Tim turned the corner away from the church and on the next street a bitter sweet smell assaulted his nostrils. An old man stood vomiting into the gutter. Behind him, holding handkerchiefs to their faces with one hand and their white night-sticks with the other, two policemen prodded the wretch, pushing him onwards, out towards the city’s edge. A small crowd buzzed around him like a cloud of flies. He lurched forward and the policemen prodded him on again. He lurched forward, a stubborn donkey provoked by a stick. The people in the street parted like a bow wave from the ship-shock of his passing.

Stunned and vomiting, sick to the core, half-blind, stinking of the worst kind of cheap mescal, he lugged himself along his personal Via Crucis, step by painful step. When he fell, the policewomen closed in, kicking and tugging him back to his feet.

… quivering nostrils … the throat blazing with its desire for lemon and lime … the jag of the salt …  the chili’s burning flame … the healing kiss of the mescal …the harsh dried husk of the twisting worm … like grit between the teeth …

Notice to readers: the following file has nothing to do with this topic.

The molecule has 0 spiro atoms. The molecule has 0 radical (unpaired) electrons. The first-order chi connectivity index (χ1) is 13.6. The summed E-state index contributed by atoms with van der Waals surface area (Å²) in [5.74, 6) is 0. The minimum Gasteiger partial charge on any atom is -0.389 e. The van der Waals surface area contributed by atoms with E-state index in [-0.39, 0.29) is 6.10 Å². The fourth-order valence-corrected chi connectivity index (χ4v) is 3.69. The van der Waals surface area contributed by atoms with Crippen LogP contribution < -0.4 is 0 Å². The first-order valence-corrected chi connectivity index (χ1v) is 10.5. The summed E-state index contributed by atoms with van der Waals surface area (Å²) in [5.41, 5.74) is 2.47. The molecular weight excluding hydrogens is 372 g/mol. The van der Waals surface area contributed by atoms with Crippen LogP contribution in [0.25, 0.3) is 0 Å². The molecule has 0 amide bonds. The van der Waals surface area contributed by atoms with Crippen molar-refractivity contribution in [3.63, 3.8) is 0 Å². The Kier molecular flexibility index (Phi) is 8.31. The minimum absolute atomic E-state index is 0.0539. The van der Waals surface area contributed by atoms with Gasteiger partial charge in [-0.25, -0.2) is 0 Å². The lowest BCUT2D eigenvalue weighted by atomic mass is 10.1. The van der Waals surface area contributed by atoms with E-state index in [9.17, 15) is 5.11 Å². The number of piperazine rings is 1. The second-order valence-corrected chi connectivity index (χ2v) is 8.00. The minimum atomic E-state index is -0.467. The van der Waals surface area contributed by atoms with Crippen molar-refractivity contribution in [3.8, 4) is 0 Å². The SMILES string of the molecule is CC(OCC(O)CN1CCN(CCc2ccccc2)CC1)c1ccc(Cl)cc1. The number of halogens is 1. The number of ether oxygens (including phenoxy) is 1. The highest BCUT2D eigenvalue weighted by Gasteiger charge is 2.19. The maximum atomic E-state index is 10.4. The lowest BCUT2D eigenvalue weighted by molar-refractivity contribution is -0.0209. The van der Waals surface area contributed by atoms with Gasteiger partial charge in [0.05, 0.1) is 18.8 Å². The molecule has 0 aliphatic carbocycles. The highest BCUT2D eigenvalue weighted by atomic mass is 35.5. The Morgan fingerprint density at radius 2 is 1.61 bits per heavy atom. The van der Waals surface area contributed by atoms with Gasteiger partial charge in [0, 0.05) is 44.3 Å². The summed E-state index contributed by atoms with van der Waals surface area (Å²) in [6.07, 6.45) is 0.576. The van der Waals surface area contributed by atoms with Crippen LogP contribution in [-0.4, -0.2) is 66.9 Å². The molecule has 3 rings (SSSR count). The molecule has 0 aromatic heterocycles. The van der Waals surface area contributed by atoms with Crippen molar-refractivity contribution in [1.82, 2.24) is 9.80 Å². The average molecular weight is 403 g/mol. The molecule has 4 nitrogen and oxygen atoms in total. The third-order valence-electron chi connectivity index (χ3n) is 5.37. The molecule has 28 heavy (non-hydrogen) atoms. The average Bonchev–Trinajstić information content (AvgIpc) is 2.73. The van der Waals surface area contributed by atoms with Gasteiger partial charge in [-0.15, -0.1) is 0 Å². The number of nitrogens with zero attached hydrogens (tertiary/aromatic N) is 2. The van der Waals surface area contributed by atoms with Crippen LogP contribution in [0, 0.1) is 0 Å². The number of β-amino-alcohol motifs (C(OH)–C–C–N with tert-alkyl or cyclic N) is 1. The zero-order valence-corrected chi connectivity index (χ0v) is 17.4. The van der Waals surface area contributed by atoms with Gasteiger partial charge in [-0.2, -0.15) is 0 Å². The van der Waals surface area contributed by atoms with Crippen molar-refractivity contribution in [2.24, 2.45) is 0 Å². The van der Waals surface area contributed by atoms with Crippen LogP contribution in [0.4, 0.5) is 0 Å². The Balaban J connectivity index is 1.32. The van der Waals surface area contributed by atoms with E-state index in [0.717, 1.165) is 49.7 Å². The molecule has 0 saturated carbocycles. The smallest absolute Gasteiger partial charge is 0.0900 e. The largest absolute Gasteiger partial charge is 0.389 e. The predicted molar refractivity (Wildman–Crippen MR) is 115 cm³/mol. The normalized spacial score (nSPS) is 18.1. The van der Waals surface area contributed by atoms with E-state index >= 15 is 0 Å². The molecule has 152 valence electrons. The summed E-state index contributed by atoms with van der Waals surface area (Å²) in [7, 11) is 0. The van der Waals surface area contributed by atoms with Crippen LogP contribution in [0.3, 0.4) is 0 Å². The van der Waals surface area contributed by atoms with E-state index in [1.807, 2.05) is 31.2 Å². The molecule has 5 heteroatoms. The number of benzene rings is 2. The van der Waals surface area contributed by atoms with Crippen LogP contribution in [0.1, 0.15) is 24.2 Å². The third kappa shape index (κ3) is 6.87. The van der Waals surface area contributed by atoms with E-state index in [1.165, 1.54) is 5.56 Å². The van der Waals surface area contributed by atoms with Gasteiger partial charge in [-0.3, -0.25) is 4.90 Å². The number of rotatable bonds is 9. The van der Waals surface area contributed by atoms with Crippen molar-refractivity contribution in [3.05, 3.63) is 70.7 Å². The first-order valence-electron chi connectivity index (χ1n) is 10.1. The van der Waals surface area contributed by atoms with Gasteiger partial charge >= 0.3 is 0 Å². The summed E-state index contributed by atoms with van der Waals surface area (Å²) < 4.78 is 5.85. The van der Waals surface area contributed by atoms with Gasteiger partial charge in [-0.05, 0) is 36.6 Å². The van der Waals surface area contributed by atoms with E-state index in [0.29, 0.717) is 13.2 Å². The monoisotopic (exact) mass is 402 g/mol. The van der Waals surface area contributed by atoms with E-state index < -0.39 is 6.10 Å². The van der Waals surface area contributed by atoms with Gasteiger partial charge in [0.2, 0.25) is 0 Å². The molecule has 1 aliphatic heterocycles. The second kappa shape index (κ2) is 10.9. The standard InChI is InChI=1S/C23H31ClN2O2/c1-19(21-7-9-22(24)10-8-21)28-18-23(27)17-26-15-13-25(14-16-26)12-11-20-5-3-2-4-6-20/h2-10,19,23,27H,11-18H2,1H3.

The old man stood there, nailed to the cross of the sidewalk, his arms hung out on the wind to dry. A scarecrow’s clothing would be cleaner than his clothes. A Guy Fawkes figure, rags and tatters leaked out from his flimsy frame.

… the sun hangs its tail-less kite in the sky … the moon dreams her way through the heavens … an old man washes his own brain … cleanses it of myth and memory … tries to drown himself in a dark river of tears … a sad hand rises from the waves to wave farewell … in the depths of the mescal a yellow worm glides like a shark to the bottom of the bottle …

The old man seemed to walk through shallow water with the millstone of the morning after tied round his neck, a personal millstone, made to measure and grinding exceeding small. If the wearer were to wander into deep water, then it would weigh him down and he would drown.

The street people taunted him, threatened to stand him in the stocks, to strip him down to his basic elements, the heart that beats, the lungs that breathe, the white flat rib-bones that can be scarred, like paper, with the wonder of words. They threatened to stretch him on an ancient altar. They shouted that his torso’s closed flesh was ripe for the sacrificial blade, his body bent backwards, his mind dreaming of the knife’s vertical descent and horizontal slash. People cheered as the policeman’s stick with a thunderous thump flashed white lightning and pierced the mist that lay thick on the vagrant’s mind.

… one quick swallow … then another … twin promises of summer’s sun and of hope’s renewal … each thimbleful of this mouth-burning treasure, drawing warmth into the gut forcing a tear drop from the eye … bringing oblivion …